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!! Ballina Chronicle; March 13, 1850 "Westmeath Assizes"

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  • Cathy Joynt Labath
    BALLINA CHRONICLE Ballina, Mayo, Ireland Wednesday, March 13, 1850 ASSIZES INTELLIGENCE Westmeath - March 5 William Vize, Esq., was placed at the bar, charged
    Message 1 of 1 , Jul 25, 2005
      Ballina, Mayo, Ireland
      Wednesday, March 13, 1850

      Westmeath - March 5
      William Vize, Esq., was placed at the bar, charged with having, on the 20th
      day of October last, at Dysart, in this county, discharged a gun loaded with two
      slugs, at one Thomas Flynn, which slugs entered the left breast of the said
      Thomas Flynn, inflicting a wound of which he then and there instantly died.
      The traverser pleaded not guilty.
      Messrs. Corballis, Q.C., Plunket, Q.C., and Griffith, conducted the
      The prisoner was defended by Mr. O'Driscoll.
      Mr. Corballis stated the case for the Crown. He said the transaction out of
      which the homicide arose was connected with the right to some property possessed
      by the late Capt. Ogle, in this county. The traverser was married to the niece
      of that gentleman, and went with his wife in November, 1849, to reside with
      Captain Ogle, at Dysart, where they remained with him up to his death, which
      took place on the 5th of October last. Mr. Vize apprised the Messrs. Ogle (who
      were nephews of the deceased) that Captain Ogle had died and told them of the
      time and place when the funeral was to take place. Henry and George Ogle, with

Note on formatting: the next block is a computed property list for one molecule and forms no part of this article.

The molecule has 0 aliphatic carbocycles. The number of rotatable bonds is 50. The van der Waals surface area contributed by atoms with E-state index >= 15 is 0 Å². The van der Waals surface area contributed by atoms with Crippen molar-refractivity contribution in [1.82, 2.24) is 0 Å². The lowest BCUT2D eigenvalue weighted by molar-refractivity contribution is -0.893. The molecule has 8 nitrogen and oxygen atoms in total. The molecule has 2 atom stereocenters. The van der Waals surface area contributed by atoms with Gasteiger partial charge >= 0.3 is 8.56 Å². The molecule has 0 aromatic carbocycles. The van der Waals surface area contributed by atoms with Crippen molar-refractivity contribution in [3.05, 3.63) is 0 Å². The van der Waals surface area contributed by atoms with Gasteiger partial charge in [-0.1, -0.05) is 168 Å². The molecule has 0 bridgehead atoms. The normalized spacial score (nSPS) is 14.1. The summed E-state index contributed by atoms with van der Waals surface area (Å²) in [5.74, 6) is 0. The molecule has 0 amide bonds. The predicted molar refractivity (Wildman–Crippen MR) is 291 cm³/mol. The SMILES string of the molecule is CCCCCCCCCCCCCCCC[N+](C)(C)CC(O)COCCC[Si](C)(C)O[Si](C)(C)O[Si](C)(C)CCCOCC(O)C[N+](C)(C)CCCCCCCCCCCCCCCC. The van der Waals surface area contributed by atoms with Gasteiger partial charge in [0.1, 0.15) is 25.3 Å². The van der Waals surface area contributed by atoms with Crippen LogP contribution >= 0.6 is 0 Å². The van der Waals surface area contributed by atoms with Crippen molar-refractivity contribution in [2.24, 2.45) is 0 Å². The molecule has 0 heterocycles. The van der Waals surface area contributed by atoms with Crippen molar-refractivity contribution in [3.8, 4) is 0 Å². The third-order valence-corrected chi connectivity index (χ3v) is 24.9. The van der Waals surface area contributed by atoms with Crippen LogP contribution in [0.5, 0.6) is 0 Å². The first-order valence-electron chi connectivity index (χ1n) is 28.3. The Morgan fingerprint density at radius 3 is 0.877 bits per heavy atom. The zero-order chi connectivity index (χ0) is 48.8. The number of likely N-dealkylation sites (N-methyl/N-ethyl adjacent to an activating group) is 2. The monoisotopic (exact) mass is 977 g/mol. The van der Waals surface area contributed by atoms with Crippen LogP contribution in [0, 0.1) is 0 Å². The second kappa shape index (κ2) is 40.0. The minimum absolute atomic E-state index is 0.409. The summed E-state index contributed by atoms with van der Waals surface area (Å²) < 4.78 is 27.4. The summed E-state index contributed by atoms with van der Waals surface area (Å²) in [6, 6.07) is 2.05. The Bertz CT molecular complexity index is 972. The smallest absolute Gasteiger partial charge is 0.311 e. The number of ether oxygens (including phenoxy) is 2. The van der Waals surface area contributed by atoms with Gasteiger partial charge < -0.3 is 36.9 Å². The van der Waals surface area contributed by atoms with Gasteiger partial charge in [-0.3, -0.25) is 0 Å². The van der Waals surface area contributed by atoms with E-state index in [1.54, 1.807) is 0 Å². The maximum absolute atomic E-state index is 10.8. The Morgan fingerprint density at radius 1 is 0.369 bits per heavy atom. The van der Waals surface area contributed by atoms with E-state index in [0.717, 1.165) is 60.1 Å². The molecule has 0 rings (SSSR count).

other members of the family, attended the funeral. Mr. Vize was asked by them if
      there was a will. He answered that there was and that by it he was left every
      acre in the world of the testator's property - but he did not produce the will.
      Under these circumstances, and Mr. Ogle being the heir at law of the testator,
      proceeded from his residence in the adjoining county to Dysart, on the morning
      of the 20th of October to take possession of the mansion house and property. He
      was accompanied by about ten persons, but was joined by others on the road -
      they found the hall-door open and entered the house, when a shot was fired by
      Mr. Vize, by which a person named Fox was wounded. Mr. Corballis referred to the
      last edition of Roscoe, [ink blot over two words] where trespass committed
      without a fe[inkblot over one word] intent, the party is not justified. He also
      cited Meade's case in 1st Lewis's Crown case, page [inkblot]
      Patrick Fox examined by Mr. Griffith - Remembers going to Dysart on the
      morning of the 20th of October. Arrived there about [ink blot] three quarters of
      an hour before day. There were some men pushing at the door, and heard a bustle
      inside. The first man that went in was Patrick M'Cabe. Saw Potterson, the
      steward, and Flynn, the deceased.- He was in before witness, it was dark at the
      time. Potterton and witness went up stairs; they put their backs to the wall.
      Flynn, who was shot, stood opposite where witness saw the muzzles of two guns
      coming out through the door-way. Mr. Vize and Doctor Lewis came from the room;
      Mr. Vize presented his gun at witness, who jumped aside; he then presented it at
      Flynn, and fired at his breast; Flynn fell dead; the smoke of the powder enabled